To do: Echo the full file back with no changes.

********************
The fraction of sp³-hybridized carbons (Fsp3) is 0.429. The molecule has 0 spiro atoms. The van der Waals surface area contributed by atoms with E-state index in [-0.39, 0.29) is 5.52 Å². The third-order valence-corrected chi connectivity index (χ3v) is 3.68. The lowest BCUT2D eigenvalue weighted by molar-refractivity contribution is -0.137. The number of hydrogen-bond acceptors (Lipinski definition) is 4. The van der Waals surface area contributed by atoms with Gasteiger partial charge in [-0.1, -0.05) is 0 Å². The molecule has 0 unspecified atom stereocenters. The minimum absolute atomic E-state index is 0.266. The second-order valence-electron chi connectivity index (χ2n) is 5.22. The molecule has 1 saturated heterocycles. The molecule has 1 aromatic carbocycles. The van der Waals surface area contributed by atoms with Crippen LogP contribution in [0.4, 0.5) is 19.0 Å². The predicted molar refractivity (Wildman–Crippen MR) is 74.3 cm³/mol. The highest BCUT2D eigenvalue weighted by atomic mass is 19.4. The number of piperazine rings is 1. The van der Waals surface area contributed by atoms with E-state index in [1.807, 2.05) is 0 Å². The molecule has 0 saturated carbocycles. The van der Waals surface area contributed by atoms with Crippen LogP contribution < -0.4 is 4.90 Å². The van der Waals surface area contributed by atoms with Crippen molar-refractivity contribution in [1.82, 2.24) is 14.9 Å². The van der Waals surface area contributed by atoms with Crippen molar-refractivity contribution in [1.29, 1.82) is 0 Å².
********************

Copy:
The fraction of sp³-hybridized carbons (Fsp3) is 0.429. The molecule has 0 spiro atoms. The van der Waals surface area contributed by atoms with E-state index in [-0.39, 0.29) is 5.52 Å². The third-order valence-corrected chi connectivity index (χ3v) is 3.68. The lowest BCUT2D eigenvalue weighted by molar-refractivity contribution is -0.137. The number of hydrogen-bond acceptors (Lipinski definition) is 4. The van der Waals surface area contributed by atoms with Gasteiger partial charge in [-0.1, -0.05) is 0 Å². The molecule has 0 unspecified atom stereocenters. The minimum absolute atomic E-state index is 0.266. The second-order valence-electron chi connectivity index (χ2n) is 5.22. The molecule has 1 saturated heterocycles. The molecule has 1 aromatic carbocycles. The van der Waals surface area contributed by atoms with Crippen LogP contribution in [0.4, 0.5) is 19.0 Å². The predicted molar refractivity (Wildman–Crippen MR) is 74.3 cm³/mol. The highest BCUT2D eigenvalue weighted by atomic mass is 19.4. The number of piperazine rings is 1. The van der Waals surface area contributed by atoms with E-state index in [1.807, 2.05) is 0 Å². The molecule has 0 saturated carbocycles. The van der Waals surface area contributed by atoms with Crippen LogP contribution < -0.4 is 4.90 Å². The van der Waals surface area contributed by atoms with Crippen molar-refractivity contribution in [1.82, 2.24) is 14.9 Å². The van der Waals surface area contributed by atoms with Crippen molar-refractivity contribution in [1.29, 1.82) is 0 Å².